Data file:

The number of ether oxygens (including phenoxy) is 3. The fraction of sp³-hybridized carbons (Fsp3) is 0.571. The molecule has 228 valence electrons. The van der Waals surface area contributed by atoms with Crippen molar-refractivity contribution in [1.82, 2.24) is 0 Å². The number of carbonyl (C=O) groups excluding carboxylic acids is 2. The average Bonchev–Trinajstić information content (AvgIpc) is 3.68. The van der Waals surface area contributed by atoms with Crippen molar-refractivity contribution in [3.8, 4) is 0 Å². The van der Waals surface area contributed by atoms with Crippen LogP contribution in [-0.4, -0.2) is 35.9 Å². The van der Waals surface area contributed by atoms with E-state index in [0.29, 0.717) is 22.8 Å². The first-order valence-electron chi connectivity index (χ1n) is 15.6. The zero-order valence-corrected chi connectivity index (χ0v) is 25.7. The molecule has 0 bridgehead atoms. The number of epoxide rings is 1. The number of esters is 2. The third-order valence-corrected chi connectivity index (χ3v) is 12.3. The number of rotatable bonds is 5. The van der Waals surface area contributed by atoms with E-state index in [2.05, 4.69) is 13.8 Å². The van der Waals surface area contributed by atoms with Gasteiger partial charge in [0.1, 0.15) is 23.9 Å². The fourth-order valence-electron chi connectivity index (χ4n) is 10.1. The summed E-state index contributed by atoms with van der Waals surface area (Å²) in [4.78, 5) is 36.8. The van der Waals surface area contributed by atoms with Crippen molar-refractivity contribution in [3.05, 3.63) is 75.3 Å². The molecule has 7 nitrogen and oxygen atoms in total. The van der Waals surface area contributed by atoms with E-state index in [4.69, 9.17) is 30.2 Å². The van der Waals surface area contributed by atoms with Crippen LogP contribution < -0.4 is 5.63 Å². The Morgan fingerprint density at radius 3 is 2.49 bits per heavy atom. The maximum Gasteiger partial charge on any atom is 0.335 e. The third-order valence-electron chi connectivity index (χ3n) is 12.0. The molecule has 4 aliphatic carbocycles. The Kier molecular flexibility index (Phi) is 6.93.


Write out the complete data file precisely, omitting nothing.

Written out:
The number of ether oxygens (including phenoxy) is 3. The fraction of sp³-hybridized carbons (Fsp3) is 0.571. The molecule has 228 valence electrons. The van der Waals surface area contributed by atoms with Crippen molar-refractivity contribution in [1.82, 2.24) is 0 Å². The number of carbonyl (C=O) groups excluding carboxylic acids is 2. The average Bonchev–Trinajstić information content (AvgIpc) is 3.68. The van der Waals surface area contributed by atoms with Crippen molar-refractivity contribution in [3.8, 4) is 0 Å². The van der Waals surface area contributed by atoms with Crippen LogP contribution in [-0.4, -0.2) is 35.9 Å². The van der Waals surface area contributed by atoms with E-state index in [0.29, 0.717) is 22.8 Å². The first-order valence-electron chi connectivity index (χ1n) is 15.6. The zero-order valence-corrected chi connectivity index (χ0v) is 25.7. The molecule has 0 bridgehead atoms. The number of epoxide rings is 1. The number of esters is 2. The third-order valence-corrected chi connectivity index (χ3v) is 12.3. The number of rotatable bonds is 5. The van der Waals surface area contributed by atoms with E-state index in [2.05, 4.69) is 13.8 Å². The van der Waals surface area contributed by atoms with Gasteiger partial charge in [0.1, 0.15) is 23.9 Å². The fourth-order valence-electron chi connectivity index (χ4n) is 10.1. The summed E-state index contributed by atoms with van der Waals surface area (Å²) in [4.78, 5) is 36.8. The van der Waals surface area contributed by atoms with Crippen molar-refractivity contribution in [3.05, 3.63) is 75.3 Å². The molecule has 7 nitrogen and oxygen atoms in total. The van der Waals surface area contributed by atoms with E-state index in [4.69, 9.17) is 30.2 Å². The van der Waals surface area contributed by atoms with Crippen LogP contribution < -0.4 is 5.63 Å². The Morgan fingerprint density at radius 3 is 2.49 bits per heavy atom. The maximum Gasteiger partial charge on any atom is 0.335 e. The third-order valence-electron chi connectivity index (χ3n) is 12.0. The molecule has 4 aliphatic carbocycles. The Kier molecular flexibility index (Phi) is 6.93.